any relevant recent literature, findings obtained thus far,
amendments or modifications to the research since the last review,
any relevant multi-center trial reports, and any other
relevant information, especially information about risks
associated with the research; and (iv) a copy of the current
informed consent document.
Primary reviewer systems may be employed, so
long as the full IRB receives the above information. Primary
reviewers should also receive a copy of the complete protocol
including any modifications previously approved by the IRB (see
OHRP guidance at http://archive.hhs.gov/ohrp/humansubjects/guidance/hsdc95-01.htm
Furthermore, the minutes of IRB meetings
should document separate deliberations, actions, and votes for
each protocol undergoing continuing review by the convened IRB.
When conducting research under an expedited
review procedure, the IRB Chair (or designated IRB member(s))
should receive and review all of the above referenced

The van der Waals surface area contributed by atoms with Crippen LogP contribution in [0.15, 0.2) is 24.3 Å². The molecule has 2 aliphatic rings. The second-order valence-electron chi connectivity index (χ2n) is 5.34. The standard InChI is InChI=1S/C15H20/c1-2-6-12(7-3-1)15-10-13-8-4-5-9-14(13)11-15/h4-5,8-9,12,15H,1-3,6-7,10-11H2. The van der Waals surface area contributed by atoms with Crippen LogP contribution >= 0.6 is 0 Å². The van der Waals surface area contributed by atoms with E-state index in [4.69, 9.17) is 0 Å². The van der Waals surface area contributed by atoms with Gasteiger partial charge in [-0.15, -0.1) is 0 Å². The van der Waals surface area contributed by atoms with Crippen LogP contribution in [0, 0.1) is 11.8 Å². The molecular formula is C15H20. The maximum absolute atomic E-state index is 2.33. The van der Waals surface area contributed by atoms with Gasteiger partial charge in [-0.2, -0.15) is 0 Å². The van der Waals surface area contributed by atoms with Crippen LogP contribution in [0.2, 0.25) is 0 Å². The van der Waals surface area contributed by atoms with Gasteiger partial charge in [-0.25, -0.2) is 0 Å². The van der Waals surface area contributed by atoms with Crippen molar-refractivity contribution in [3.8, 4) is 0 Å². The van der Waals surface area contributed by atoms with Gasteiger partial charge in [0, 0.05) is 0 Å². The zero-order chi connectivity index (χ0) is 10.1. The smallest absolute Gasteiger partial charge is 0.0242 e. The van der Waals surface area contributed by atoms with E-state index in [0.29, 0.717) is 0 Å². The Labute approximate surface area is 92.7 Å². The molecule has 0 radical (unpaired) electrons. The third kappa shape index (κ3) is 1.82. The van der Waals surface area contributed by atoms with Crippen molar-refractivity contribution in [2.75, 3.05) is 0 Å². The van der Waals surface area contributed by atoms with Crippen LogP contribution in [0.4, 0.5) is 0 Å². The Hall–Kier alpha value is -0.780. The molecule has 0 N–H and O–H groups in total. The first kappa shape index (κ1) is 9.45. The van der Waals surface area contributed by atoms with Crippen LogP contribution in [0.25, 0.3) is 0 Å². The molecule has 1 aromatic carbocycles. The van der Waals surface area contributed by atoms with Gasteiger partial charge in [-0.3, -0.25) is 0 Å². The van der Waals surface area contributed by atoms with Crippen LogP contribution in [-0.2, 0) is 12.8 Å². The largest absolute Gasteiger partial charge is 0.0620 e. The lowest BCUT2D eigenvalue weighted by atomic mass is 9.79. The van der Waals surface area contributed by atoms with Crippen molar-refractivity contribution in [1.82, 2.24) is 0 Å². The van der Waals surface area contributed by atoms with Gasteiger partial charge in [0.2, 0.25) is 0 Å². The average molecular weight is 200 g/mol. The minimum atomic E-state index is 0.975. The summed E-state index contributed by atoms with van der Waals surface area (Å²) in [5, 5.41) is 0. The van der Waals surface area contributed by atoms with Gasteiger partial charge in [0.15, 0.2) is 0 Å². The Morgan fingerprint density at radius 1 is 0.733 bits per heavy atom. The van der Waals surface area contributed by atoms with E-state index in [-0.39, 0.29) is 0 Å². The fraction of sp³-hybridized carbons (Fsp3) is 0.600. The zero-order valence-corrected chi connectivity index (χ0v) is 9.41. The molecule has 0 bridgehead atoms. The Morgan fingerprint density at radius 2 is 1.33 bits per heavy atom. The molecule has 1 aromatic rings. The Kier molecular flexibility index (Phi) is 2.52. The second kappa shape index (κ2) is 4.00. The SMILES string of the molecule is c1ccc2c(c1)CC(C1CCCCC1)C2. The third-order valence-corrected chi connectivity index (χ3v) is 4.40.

(3) IRB Review in Emergency Situations.
HHS regulations do not permit research activities to be started, even
in an emergency, without prior IRB review and approval (see 45 CFR 46.103(b)
and 46.116(f) and OHRP guidance at http://www.hhs.gov/ohrp/humansubjects/guidance/hsdc91-01.htm).
When emergency medical care is initiated without prior IRB review and
approval, the patient may not be considered a research subject. Such
emergency care may not be claimed as research, nor may any data
regarding such care be included in any report of a prospectively
conceived research activity. When emergency care involves
investigational drugs, devices, or biologics, U.S. Food and Drug
Administration (FDA) requirements must be satisfied.
(4) "Conditional" Approvals.
Convened IRBs often set conditions under which a protocol can be
approved. OHRP recommends the following guidelines in such cases: (a)
When the convened IRB requests substantive clarifications or
modifications regarding the protocol or informed consent documents
that are directly relevant to the determinations required by the IRB
under HHS regulations at 45 CFR 46.111, IRB approval of the proposed